We review recent studies on the use of component-resolved diagnostics in the field of Hymenoptera venom allergy (HVA) and discuss its benefits and limitations. Component resolution in HVA has moved from single molecules to panels of allergens. Detection of specific immunoglobulin E (sigE) to marker and cross-reactive venom allergens has been reported to facilitate the discrimination between primary sensitization and cross-reactivity and thus, to provide a better rationale for prescribing venom immunotherapy (VIT), particularly in patients sensitized to both honeybee and vespid venom. Characterization of IgE reactivity to a broad panel of venom allergens has allowed the identification of different sensitization profiles that in honeybee venom allergy were associated with increased risks for side effects or treatment failure of VIT. In contrast, component resolution so far has failed to provide reliable markers for the discrimination of sensitizations to venoms of different members of Vespidae.

Component resolved diagnostics for hymenoptera venom allergy.  
Jakob T, Muller U, Helbling A, Spillner E.
Curr Opin Allergy Clin Immunol 2017 Jul 29;

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Index
Allergy and Intolerance Abstracts
Designing predictive models for beta-lactam allergy using the drug allergy and hypersensitivity database.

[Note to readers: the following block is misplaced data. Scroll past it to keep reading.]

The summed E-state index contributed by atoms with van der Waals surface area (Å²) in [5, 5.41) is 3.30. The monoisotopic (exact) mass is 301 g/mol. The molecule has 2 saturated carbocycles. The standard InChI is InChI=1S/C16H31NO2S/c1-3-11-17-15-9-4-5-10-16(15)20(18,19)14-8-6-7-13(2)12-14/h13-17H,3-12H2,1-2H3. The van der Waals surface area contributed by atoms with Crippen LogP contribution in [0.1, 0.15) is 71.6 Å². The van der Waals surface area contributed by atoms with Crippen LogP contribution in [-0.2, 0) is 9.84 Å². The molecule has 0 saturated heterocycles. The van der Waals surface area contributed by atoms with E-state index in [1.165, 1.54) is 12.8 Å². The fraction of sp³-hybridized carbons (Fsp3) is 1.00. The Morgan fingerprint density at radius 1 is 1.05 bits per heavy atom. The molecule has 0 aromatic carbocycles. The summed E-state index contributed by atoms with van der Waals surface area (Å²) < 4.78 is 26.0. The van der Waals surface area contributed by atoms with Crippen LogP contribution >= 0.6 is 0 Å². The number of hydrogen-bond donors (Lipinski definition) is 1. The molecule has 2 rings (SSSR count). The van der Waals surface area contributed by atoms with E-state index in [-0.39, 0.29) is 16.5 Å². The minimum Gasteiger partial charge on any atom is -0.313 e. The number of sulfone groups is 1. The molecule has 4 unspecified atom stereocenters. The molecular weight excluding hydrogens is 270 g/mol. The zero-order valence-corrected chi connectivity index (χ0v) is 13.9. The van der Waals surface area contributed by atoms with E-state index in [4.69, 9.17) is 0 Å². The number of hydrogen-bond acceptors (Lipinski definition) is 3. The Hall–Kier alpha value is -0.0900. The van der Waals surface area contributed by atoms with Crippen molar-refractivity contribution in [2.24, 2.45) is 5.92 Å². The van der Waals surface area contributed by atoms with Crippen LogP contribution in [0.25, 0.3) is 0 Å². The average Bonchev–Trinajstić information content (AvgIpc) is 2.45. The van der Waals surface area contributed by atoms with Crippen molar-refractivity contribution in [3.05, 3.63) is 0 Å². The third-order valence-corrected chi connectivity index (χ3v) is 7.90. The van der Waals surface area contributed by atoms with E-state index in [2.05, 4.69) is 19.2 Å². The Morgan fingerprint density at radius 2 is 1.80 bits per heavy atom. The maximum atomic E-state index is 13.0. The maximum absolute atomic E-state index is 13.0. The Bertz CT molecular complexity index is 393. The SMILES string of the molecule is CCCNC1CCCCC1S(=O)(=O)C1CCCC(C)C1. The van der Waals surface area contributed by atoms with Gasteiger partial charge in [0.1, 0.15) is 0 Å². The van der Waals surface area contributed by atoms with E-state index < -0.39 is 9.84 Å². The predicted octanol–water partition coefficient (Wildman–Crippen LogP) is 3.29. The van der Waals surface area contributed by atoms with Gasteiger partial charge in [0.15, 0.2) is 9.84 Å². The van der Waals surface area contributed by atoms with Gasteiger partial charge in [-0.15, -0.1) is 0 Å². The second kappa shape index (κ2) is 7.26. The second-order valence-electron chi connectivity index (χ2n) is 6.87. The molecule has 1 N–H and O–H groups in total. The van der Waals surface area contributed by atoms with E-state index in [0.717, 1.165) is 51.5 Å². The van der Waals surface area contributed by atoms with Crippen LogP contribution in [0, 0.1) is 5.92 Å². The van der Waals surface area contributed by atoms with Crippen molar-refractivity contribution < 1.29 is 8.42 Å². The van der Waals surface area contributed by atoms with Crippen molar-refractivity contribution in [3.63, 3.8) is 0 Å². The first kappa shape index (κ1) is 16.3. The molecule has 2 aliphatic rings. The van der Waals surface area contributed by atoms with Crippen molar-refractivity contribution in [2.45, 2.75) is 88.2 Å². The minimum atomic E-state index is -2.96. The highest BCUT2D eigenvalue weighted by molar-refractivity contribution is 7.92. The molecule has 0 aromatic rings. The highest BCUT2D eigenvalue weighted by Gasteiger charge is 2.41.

The objectives of this study was to design predictive models for the diagnosis of beta-lactam allergy, based on the clinical history of patients with suspicions of allergic reactions to beta-lactams. The study concludes that two different independent methods using clinical history predictors were unable to accurately predict beta-lactam allergy and replace a conventional allergy evaluation for suspected beta-lactam allergy

Designing predictive models for beta-lactam allergy using the drug allergy and hypersensitivity database.  
Chiriac AM, Wang Y, Schrijvers R, Bousquet PJ, Mura T, Molinari N, Demoly P.
J Allergy Clin Immunol Pract 2017 Jul 21;

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Index
Allergy and Intolerance Abstracts
Low food allergy prevalence despite delayed introduction of allergenic foods
There is mounting evidence that early introduction of allergenic food decreases the risk of food allergy development, especially in high-risk infants with eczema. However, there is a lack of data to suggest whether this association holds true in Asian populations. This study concludes that food allergy rates in Singapore are low despite delayed introduction of allergenic foods. Early introduction of allergenic foods may thus not be necessary in populations in which overall food allergy prevalence is low, and thus infant feeding recommendations should be carefully tailored to individual populations

Low food allergy prevalence despite delayed introduction of allergenic foods-data from the GUSTO Cohort.  
Tham EH, Lee BW, Chan YH, Loo EXL, Toh JY, Goh A, Teoh OH, Yap F, Tan KH, Godfrey KM, Chong MFF, Van Bever HPS, Chong YS, Shek LP.